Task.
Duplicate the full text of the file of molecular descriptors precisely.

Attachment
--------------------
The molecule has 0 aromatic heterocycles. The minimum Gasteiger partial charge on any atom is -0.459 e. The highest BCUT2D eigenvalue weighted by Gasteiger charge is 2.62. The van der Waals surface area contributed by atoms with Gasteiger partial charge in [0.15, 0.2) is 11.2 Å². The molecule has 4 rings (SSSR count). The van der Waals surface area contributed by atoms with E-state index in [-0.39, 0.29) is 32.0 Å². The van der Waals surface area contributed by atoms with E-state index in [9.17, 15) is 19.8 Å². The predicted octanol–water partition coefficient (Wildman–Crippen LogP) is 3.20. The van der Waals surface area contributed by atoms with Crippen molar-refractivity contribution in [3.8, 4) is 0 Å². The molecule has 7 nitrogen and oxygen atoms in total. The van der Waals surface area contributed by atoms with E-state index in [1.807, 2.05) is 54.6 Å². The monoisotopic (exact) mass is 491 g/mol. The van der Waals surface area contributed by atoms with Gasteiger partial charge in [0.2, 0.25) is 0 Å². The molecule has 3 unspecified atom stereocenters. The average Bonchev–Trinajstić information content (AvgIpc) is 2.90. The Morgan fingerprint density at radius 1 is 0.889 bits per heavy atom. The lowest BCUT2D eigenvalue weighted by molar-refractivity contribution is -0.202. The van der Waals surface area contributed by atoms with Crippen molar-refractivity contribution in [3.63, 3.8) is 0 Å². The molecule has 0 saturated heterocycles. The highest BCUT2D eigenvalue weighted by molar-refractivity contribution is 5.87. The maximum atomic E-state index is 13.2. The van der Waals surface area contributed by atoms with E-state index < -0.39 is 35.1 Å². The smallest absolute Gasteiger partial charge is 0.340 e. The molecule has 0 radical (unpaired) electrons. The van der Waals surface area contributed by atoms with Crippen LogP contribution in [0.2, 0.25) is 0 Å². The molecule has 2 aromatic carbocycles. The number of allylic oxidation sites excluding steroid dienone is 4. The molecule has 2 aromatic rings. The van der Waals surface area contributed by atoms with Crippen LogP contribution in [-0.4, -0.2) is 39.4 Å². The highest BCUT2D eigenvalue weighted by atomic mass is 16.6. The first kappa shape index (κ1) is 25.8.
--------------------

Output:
The molecule has 0 aromatic heterocycles. The minimum Gasteiger partial charge on any atom is -0.459 e. The highest BCUT2D eigenvalue weighted by Gasteiger charge is 2.62. The van der Waals surface area contributed by atoms with Gasteiger partial charge in [0.15, 0.2) is 11.2 Å². The molecule has 4 rings (SSSR count). The van der Waals surface area contributed by atoms with E-state index in [-0.39, 0.29) is 32.0 Å². The van der Waals surface area contributed by atoms with E-state index in [9.17, 15) is 19.8 Å². The predicted octanol–water partition coefficient (Wildman–Crippen LogP) is 3.20. The van der Waals surface area contributed by atoms with Crippen molar-refractivity contribution in [3.8, 4) is 0 Å². The molecule has 7 nitrogen and oxygen atoms in total. The van der Waals surface area contributed by atoms with E-state index in [1.807, 2.05) is 54.6 Å². The monoisotopic (exact) mass is 491 g/mol. The van der Waals surface area contributed by atoms with Gasteiger partial charge in [0.2, 0.25) is 0 Å². The molecule has 3 unspecified atom stereocenters. The average Bonchev–Trinajstić information content (AvgIpc) is 2.90. The Morgan fingerprint density at radius 1 is 0.889 bits per heavy atom. The lowest BCUT2D eigenvalue weighted by molar-refractivity contribution is -0.202. The van der Waals surface area contributed by atoms with Crippen molar-refractivity contribution in [3.63, 3.8) is 0 Å². The molecule has 0 saturated heterocycles. The highest BCUT2D eigenvalue weighted by molar-refractivity contribution is 5.87. The maximum atomic E-state index is 13.2. The van der Waals surface area contributed by atoms with E-state index < -0.39 is 35.1 Å². The smallest absolute Gasteiger partial charge is 0.340 e. The molecule has 0 radical (unpaired) electrons. The van der Waals surface area contributed by atoms with Crippen LogP contribution in [0.2, 0.25) is 0 Å². The molecule has 2 aromatic carbocycles. The number of allylic oxidation sites excluding steroid dienone is 4. The molecule has 2 aromatic rings. The van der Waals surface area contributed by atoms with Crippen LogP contribution in [-0.4, -0.2) is 39.4 Å². The highest BCUT2D eigenvalue weighted by atomic mass is 16.6. The first kappa shape index (κ1) is 25.8.